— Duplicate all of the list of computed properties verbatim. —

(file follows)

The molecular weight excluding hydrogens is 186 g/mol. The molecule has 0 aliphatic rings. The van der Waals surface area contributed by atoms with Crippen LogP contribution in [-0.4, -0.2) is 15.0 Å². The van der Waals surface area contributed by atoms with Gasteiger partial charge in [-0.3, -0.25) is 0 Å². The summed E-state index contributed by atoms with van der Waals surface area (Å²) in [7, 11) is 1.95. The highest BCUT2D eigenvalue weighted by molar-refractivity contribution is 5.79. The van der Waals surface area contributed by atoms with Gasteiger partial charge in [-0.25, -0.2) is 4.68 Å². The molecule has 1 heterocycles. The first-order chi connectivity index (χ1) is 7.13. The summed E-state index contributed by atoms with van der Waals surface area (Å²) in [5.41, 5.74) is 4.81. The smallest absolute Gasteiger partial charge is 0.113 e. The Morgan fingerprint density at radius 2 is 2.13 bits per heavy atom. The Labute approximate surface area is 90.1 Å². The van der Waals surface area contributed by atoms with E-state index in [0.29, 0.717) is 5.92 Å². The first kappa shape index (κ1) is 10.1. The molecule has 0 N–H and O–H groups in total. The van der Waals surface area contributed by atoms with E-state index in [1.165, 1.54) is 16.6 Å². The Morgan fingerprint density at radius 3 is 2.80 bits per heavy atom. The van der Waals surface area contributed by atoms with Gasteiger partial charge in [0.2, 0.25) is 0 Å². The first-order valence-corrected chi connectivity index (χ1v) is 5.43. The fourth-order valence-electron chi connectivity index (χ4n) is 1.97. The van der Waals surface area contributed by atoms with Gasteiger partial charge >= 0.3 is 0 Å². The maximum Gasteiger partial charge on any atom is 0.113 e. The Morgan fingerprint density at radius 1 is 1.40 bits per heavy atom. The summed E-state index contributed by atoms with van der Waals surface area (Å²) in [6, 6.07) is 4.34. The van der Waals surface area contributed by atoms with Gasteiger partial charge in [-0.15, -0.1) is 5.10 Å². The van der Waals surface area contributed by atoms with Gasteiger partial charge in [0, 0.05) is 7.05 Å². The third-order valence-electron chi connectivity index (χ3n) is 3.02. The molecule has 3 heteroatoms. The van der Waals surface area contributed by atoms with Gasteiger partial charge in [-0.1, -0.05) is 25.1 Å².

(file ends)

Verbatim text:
The molecular weight excluding hydrogens is 186 g/mol. The molecule has 0 aliphatic rings. The van der Waals surface area contributed by atoms with Crippen LogP contribution in [-0.4, -0.2) is 15.0 Å². The van der Waals surface area contributed by atoms with Gasteiger partial charge in [-0.3, -0.25) is 0 Å². The summed E-state index contributed by atoms with van der Waals surface area (Å²) in [7, 11) is 1.95. The highest BCUT2D eigenvalue weighted by molar-refractivity contribution is 5.79. The van der Waals surface area contributed by atoms with Gasteiger partial charge in [-0.25, -0.2) is 4.68 Å². The molecule has 1 heterocycles. The first-order chi connectivity index (χ1) is 7.13. The summed E-state index contributed by atoms with van der Waals surface area (Å²) in [5.41, 5.74) is 4.81. The smallest absolute Gasteiger partial charge is 0.113 e. The Morgan fingerprint density at radius 2 is 2.13 bits per heavy atom. The Labute approximate surface area is 90.1 Å². The van der Waals surface area contributed by atoms with E-state index in [0.29, 0.717) is 5.92 Å². The first kappa shape index (κ1) is 10.1. The molecule has 0 N–H and O–H groups in total. The van der Waals surface area contributed by atoms with E-state index in [1.165, 1.54) is 16.6 Å². The Morgan fingerprint density at radius 3 is 2.80 bits per heavy atom. The van der Waals surface area contributed by atoms with Gasteiger partial charge in [0.2, 0.25) is 0 Å². The first-order valence-corrected chi connectivity index (χ1v) is 5.43. The fourth-order valence-electron chi connectivity index (χ4n) is 1.97. The van der Waals surface area contributed by atoms with Gasteiger partial charge >= 0.3 is 0 Å². The maximum Gasteiger partial charge on any atom is 0.113 e. The Morgan fingerprint density at radius 1 is 1.40 bits per heavy atom. The summed E-state index contributed by atoms with van der Waals surface area (Å²) in [6, 6.07) is 4.34. The van der Waals surface area contributed by atoms with Gasteiger partial charge in [-0.15, -0.1) is 5.10 Å². The van der Waals surface area contributed by atoms with Gasteiger partial charge in [0, 0.05) is 7.05 Å². The third-order valence-electron chi connectivity index (χ3n) is 3.02. The molecule has 3 heteroatoms. The van der Waals surface area contributed by atoms with Gasteiger partial charge in [-0.1, -0.05) is 25.1 Å².